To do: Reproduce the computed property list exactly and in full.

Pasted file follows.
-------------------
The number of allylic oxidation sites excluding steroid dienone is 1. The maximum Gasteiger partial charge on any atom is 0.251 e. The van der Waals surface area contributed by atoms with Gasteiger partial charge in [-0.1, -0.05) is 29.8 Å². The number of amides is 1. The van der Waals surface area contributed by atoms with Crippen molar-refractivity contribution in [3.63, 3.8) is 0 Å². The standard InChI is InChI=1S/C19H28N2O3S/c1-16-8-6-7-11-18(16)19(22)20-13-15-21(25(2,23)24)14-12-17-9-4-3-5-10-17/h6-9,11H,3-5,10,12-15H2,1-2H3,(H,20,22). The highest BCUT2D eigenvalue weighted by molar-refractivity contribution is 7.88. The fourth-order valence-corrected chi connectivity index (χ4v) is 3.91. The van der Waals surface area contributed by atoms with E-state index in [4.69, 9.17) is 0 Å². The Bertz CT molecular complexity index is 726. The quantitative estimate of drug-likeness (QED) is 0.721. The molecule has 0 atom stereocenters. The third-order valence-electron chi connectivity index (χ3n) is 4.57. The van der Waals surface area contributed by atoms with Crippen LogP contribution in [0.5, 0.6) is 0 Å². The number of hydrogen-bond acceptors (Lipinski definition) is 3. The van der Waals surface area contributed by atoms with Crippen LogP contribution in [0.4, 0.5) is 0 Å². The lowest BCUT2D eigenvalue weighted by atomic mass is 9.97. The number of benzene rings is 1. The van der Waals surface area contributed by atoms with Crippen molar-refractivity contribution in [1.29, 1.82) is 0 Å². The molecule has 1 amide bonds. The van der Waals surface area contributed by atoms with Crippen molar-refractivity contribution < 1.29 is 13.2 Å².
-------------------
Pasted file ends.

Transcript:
The number of allylic oxidation sites excluding steroid dienone is 1. The maximum Gasteiger partial charge on any atom is 0.251 e. The van der Waals surface area contributed by atoms with Gasteiger partial charge in [-0.1, -0.05) is 29.8 Å². The number of amides is 1. The van der Waals surface area contributed by atoms with Crippen molar-refractivity contribution in [3.63, 3.8) is 0 Å². The standard InChI is InChI=1S/C19H28N2O3S/c1-16-8-6-7-11-18(16)19(22)20-13-15-21(25(2,23)24)14-12-17-9-4-3-5-10-17/h6-9,11H,3-5,10,12-15H2,1-2H3,(H,20,22). The highest BCUT2D eigenvalue weighted by molar-refractivity contribution is 7.88. The fourth-order valence-corrected chi connectivity index (χ4v) is 3.91. The van der Waals surface area contributed by atoms with E-state index in [4.69, 9.17) is 0 Å². The Bertz CT molecular complexity index is 726. The quantitative estimate of drug-likeness (QED) is 0.721. The molecule has 0 atom stereocenters. The third-order valence-electron chi connectivity index (χ3n) is 4.57. The van der Waals surface area contributed by atoms with Crippen LogP contribution in [0.5, 0.6) is 0 Å². The number of hydrogen-bond acceptors (Lipinski definition) is 3. The van der Waals surface area contributed by atoms with Crippen LogP contribution in [0.4, 0.5) is 0 Å². The lowest BCUT2D eigenvalue weighted by atomic mass is 9.97. The number of benzene rings is 1. The van der Waals surface area contributed by atoms with Crippen molar-refractivity contribution in [1.29, 1.82) is 0 Å². The molecule has 1 amide bonds. The van der Waals surface area contributed by atoms with Crippen molar-refractivity contribution < 1.29 is 13.2 Å².